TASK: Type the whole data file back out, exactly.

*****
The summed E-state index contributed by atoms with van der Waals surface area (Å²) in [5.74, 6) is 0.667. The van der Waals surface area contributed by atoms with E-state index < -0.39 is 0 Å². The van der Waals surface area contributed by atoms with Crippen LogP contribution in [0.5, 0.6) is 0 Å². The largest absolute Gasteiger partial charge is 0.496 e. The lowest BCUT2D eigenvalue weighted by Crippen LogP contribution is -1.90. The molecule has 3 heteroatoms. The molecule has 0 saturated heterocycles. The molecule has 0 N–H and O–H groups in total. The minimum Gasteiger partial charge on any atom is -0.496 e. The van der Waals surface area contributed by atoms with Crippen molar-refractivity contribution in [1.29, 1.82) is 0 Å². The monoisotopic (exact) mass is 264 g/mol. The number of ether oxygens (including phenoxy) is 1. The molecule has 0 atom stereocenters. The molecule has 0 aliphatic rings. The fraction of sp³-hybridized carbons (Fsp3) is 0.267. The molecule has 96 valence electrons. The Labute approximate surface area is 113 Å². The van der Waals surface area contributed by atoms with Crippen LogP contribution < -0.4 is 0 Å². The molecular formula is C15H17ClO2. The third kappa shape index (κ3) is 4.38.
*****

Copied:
The summed E-state index contributed by atoms with van der Waals surface area (Å²) in [5.74, 6) is 0.667. The van der Waals surface area contributed by atoms with E-state index < -0.39 is 0 Å². The van der Waals surface area contributed by atoms with Crippen LogP contribution in [0.5, 0.6) is 0 Å². The largest absolute Gasteiger partial charge is 0.496 e. The lowest BCUT2D eigenvalue weighted by Crippen LogP contribution is -1.90. The molecule has 3 heteroatoms. The molecule has 0 saturated heterocycles. The molecule has 0 N–H and O–H groups in total. The minimum Gasteiger partial charge on any atom is -0.496 e. The van der Waals surface area contributed by atoms with Crippen molar-refractivity contribution in [1.29, 1.82) is 0 Å². The monoisotopic (exact) mass is 264 g/mol. The number of ether oxygens (including phenoxy) is 1. The molecule has 0 atom stereocenters. The molecule has 0 aliphatic rings. The fraction of sp³-hybridized carbons (Fsp3) is 0.267. The molecule has 96 valence electrons. The Labute approximate surface area is 113 Å². The van der Waals surface area contributed by atoms with Crippen LogP contribution < -0.4 is 0 Å². The molecular formula is C15H17ClO2. The third kappa shape index (κ3) is 4.38.